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45 second animation explaining that getting your bub vaccinated is free and helps keep them, and everyone safe from diseases.
45 second video explaining why getting vaccinations on time is really important for protecting your bub and the community.
The whooping cough (pertussis) vaccination is free and recommended for pregnant women between 20 and 32 weeks in each pregnancy.Part of a collection: Maternal vaccination Campaign (whooping cough)
The influenza vaccination is safe, free and recommended for pregnant women in each pregnancy.Part of a collection: Maternal vaccination campaign (influenza)
Talk to your mob about human papillomavirus, or HPV. HPV can affect males and females and can cause a range of HPV-related cancers in some people. Getting the vaccine is really easy and safe. Before kids can have the vaccine, parents and caregivers have to say it’s okay by signing the consent form.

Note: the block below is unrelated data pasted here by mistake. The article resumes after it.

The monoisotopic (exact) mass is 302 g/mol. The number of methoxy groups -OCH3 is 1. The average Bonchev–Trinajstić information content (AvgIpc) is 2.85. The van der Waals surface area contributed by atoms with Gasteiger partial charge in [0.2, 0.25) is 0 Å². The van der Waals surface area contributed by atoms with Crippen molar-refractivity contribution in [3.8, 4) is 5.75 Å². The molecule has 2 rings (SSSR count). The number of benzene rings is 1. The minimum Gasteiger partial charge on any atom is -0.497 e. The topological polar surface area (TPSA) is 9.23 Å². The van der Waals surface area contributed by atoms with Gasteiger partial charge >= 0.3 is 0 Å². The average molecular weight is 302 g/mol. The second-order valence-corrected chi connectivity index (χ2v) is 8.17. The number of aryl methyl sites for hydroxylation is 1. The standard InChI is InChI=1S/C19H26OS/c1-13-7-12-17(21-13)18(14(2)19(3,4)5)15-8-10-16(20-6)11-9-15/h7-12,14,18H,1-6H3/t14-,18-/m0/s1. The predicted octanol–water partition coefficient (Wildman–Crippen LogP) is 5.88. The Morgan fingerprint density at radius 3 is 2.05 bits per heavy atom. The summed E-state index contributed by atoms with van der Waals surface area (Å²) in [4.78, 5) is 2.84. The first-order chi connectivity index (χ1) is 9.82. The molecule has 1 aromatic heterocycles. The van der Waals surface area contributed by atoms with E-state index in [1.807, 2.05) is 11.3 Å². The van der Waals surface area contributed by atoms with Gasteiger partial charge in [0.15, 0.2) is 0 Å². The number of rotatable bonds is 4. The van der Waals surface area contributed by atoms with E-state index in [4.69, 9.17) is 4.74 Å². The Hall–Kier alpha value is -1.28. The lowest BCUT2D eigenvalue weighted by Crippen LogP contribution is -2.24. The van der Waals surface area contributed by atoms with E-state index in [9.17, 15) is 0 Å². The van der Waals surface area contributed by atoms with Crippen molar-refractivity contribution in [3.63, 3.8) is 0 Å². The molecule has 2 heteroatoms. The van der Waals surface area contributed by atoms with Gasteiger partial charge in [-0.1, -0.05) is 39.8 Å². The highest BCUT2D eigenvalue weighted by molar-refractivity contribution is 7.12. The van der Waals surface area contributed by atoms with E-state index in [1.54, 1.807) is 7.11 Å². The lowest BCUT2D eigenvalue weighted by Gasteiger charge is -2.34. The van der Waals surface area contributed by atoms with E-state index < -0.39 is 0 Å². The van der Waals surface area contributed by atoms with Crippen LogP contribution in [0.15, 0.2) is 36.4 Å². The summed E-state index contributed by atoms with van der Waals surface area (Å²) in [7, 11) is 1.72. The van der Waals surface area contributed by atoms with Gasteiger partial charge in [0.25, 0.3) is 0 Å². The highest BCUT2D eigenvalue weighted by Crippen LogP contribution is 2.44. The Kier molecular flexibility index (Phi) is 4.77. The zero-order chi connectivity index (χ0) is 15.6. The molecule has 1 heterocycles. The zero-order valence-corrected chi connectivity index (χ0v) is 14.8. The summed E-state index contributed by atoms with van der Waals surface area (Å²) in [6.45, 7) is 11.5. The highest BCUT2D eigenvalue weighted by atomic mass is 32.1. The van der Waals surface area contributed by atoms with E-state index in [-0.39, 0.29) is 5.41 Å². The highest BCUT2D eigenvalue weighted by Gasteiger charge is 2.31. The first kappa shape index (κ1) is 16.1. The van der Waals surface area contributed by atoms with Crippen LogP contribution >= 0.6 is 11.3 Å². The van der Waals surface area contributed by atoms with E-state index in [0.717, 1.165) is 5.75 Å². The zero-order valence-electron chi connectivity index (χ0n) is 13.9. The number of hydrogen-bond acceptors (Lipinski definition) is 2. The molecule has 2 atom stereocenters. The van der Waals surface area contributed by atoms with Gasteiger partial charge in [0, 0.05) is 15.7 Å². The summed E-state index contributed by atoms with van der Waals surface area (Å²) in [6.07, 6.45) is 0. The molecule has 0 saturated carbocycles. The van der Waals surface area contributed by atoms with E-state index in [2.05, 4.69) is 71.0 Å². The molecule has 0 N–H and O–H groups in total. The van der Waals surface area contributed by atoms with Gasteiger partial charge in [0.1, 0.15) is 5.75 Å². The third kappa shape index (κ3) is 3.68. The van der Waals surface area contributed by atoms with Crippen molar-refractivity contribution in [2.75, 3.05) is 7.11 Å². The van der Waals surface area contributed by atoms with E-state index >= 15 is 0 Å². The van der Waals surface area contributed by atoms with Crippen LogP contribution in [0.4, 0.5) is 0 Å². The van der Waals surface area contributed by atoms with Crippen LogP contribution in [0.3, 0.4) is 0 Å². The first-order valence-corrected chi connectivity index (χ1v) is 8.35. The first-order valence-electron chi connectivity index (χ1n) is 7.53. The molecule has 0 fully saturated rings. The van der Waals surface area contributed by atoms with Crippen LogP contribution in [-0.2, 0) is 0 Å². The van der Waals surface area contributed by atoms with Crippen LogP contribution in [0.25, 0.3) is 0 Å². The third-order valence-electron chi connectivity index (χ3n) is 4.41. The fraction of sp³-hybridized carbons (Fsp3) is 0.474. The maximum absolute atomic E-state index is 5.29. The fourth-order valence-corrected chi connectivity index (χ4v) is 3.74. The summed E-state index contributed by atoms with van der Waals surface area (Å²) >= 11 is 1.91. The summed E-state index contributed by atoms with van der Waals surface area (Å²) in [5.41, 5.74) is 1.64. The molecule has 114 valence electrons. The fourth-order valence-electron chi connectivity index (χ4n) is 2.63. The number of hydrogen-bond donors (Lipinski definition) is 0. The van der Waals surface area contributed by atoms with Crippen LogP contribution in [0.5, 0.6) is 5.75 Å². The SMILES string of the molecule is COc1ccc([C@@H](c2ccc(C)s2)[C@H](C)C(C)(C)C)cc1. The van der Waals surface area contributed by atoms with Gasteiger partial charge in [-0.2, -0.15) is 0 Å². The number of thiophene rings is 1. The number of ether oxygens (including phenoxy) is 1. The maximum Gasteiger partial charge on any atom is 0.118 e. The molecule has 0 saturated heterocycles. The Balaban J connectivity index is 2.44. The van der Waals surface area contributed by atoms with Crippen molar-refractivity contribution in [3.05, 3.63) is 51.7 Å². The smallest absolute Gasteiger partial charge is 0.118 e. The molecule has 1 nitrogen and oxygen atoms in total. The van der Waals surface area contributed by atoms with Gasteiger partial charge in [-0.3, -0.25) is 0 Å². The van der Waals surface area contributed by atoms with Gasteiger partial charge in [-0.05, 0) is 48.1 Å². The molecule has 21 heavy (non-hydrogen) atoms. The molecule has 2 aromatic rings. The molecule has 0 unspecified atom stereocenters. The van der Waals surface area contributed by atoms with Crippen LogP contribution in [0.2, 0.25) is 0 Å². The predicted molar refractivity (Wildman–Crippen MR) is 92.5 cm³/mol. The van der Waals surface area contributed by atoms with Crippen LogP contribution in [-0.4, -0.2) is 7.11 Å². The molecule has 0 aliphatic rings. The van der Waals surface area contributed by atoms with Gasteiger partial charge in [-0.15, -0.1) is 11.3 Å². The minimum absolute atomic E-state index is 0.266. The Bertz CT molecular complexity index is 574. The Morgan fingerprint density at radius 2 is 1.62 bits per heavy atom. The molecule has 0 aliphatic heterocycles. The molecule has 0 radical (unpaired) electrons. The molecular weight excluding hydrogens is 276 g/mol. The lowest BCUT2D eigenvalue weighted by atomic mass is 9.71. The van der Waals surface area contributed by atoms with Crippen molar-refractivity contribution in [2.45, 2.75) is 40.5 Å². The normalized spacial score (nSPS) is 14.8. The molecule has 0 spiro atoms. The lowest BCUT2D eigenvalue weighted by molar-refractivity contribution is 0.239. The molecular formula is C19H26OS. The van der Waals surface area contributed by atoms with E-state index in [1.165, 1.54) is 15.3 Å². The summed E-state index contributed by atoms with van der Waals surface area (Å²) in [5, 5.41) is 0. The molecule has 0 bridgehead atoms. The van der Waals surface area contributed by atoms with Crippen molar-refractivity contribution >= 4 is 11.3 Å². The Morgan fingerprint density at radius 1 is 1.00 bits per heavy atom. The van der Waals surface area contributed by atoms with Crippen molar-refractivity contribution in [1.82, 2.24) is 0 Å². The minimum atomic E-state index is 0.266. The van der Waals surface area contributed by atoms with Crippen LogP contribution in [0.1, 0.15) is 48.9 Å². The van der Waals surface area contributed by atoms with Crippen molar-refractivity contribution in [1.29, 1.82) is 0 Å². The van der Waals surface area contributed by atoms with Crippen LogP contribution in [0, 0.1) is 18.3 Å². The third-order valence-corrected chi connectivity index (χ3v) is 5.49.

Samantha survived a rare but aggressive form of cervical cancer that her doctor said was highly likely caused by human papillomavirus (HPV). She urges all parents to sign the consent form so their child can be protected against HPV related disease as part of the school based immunisation program.
All students aged approximately 12 and 13 will be offered the HPV vaccine for free in schools as part of the National Immunisation Program. This short animated video explains to students the benefits of getting the improved vaccine, and the process of how the vaccine is administered.
This is an educational video for parents on the benefits of the HPV vaccination.
The flu shot is safe for pregnant women, and provides effective protection for you and your new-born baby for the first six months of their life.
Influenza immunisation is part of good pregnancy care and is free for pregnant women through the National Immunisation Program. If you’re pregnant, speak to your doctor, nurse, or midwife today.
The influenza vaccine is provided at no cost for pregnant women through the National Immunisation Program. If you’re pregnant, speak to your doctor, nurse, or midwife today.